# Is my Clojure function likely to be very slow with lists or vectors?

I’m just learning Clojure and I just wrote this function:

(defn replace-last [coll value]
(assoc coll (dec (count coll)) value))

I’m just a little concerned that it’s likely to be really slow for either lists and/or vectors — I just don’t understand them enough yet to know.

Thanks!

-

For vectors, this will be pretty fast -- one of the promises of vectors is fast creation of slightly modified copies.

For lists, this won't work at all -- they are not associative (clojure.lang.Associative) and thus are not valid arguments to assoc. As for other possible approaches, if you need to get an actual list back (as opposed to a seq(able)), you're out of luck -- accessing / replacing the final element of a list is fundamentally a linear time operation. If, on the other hand, you'd be ok with a lazy seq which would look like your list except for the final element, you could implement a semi-lazy variant of butlast (the one in clojure.core is not lazy at all) and use that with lazy-cat:

(defn semi-lazy-butlast [s]
(cond (empty? s) s
(empty? (next s)) nil ; or perhaps ()
:else (lazy-seq (cons (first s)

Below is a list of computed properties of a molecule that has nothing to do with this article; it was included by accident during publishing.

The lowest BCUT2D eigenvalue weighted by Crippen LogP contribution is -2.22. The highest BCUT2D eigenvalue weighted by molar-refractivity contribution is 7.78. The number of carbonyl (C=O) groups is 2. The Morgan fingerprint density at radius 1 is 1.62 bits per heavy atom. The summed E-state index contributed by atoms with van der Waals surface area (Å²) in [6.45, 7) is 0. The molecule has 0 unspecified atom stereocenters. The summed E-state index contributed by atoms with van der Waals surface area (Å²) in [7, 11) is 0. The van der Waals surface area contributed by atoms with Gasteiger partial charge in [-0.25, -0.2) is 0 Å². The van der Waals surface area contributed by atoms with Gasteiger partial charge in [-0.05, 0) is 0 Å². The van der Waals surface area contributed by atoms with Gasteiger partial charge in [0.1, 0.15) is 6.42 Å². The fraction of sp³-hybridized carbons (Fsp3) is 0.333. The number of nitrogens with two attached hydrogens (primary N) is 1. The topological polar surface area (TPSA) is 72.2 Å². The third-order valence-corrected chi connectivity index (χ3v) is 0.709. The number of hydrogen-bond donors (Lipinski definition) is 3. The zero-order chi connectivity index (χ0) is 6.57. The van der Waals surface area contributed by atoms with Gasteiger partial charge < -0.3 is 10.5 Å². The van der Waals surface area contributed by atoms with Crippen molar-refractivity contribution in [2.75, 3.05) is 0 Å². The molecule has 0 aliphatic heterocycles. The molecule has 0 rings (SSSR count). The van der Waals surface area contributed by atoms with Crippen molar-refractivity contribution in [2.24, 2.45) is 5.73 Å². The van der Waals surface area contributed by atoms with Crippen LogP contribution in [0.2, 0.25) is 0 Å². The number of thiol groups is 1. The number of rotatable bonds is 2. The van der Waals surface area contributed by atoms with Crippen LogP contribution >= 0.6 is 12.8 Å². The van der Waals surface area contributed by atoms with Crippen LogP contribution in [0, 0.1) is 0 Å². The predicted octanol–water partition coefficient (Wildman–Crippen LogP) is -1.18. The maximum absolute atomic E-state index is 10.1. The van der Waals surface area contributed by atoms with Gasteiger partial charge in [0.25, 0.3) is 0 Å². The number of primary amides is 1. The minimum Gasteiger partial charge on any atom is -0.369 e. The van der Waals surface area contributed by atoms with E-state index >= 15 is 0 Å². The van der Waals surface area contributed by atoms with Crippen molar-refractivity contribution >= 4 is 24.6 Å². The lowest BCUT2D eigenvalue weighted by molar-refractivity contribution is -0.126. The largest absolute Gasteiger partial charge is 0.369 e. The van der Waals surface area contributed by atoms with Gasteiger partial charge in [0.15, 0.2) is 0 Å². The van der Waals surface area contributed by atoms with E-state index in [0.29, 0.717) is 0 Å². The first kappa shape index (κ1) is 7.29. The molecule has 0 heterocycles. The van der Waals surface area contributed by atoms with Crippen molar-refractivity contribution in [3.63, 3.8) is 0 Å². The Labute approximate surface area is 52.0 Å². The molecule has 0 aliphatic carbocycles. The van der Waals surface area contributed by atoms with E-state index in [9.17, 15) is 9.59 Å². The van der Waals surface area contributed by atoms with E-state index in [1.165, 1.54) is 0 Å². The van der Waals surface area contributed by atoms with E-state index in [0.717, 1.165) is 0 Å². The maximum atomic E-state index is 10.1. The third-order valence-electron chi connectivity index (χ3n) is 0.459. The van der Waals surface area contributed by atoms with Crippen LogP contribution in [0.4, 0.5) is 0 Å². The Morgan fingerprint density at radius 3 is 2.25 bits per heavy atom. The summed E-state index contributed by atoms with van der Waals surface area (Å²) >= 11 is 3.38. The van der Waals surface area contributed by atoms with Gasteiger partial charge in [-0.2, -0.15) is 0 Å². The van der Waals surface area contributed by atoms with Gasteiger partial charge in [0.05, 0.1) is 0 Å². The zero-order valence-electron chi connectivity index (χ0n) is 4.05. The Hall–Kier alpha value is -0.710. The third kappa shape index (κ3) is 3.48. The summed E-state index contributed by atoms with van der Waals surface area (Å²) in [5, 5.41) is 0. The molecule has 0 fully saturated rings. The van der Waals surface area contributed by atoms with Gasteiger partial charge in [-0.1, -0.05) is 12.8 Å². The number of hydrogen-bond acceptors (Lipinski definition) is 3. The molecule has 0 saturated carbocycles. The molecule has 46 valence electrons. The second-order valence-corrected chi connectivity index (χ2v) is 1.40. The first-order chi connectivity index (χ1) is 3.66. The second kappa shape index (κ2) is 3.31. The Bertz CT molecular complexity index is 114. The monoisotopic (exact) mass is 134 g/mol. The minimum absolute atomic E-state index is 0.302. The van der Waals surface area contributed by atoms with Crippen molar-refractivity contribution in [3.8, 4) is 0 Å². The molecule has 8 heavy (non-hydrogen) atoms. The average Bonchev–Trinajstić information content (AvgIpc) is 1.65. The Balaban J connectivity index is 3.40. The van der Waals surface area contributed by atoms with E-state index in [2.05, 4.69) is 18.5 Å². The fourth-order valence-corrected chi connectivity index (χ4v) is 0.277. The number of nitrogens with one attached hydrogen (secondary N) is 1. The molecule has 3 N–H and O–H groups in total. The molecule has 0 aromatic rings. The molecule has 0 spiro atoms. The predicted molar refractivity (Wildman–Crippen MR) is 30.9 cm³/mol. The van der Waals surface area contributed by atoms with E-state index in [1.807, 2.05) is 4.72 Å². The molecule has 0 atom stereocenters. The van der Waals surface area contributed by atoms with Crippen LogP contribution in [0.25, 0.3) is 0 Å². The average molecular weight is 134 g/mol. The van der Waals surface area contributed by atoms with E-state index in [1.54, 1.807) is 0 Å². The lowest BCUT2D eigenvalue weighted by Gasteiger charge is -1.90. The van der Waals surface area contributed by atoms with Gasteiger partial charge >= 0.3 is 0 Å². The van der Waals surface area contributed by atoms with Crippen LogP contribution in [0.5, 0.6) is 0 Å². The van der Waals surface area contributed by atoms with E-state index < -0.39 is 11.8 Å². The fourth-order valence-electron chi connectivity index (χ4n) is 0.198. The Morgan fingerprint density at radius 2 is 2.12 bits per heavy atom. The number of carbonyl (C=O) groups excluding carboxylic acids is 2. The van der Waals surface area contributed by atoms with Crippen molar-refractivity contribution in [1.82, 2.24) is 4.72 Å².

(semi-lazy-butlast (next s))))))

(defn replace-last [s x]
(if (empty? s) ; do nothing if there is no last element to replace
s
(lazy-cat (semi-lazy-butlast s) [x])))

This defers replacing the final element until you actually get close to it in consuming your seq.

A sample interaction:

user=> (take 10 (replace-last (range) :foo))
(0 1 2 3 4 5 6 7 8 9)
user=> (take 10 (replace-last (range 10) :foo))
(0 1 2 3 4 5 6 7 8 :foo)
user=> (replace-last () :foo)
()
-
Great answer, thanks! –  Avi Flax Jan 17 '12 at 1:06
I think butlast should be considered deprecated. clojure.core also contains drop-last, which, apart from being lazy, has the advantage of being able to drop any amount of elements off a seq, not just one. –  Daniel Janus Jan 19 '12 at 11:05
@DanielJanus: Wow, I totally missed drop-last. Thanks! –  Michał Marczyk Jan 20 '12 at 13:59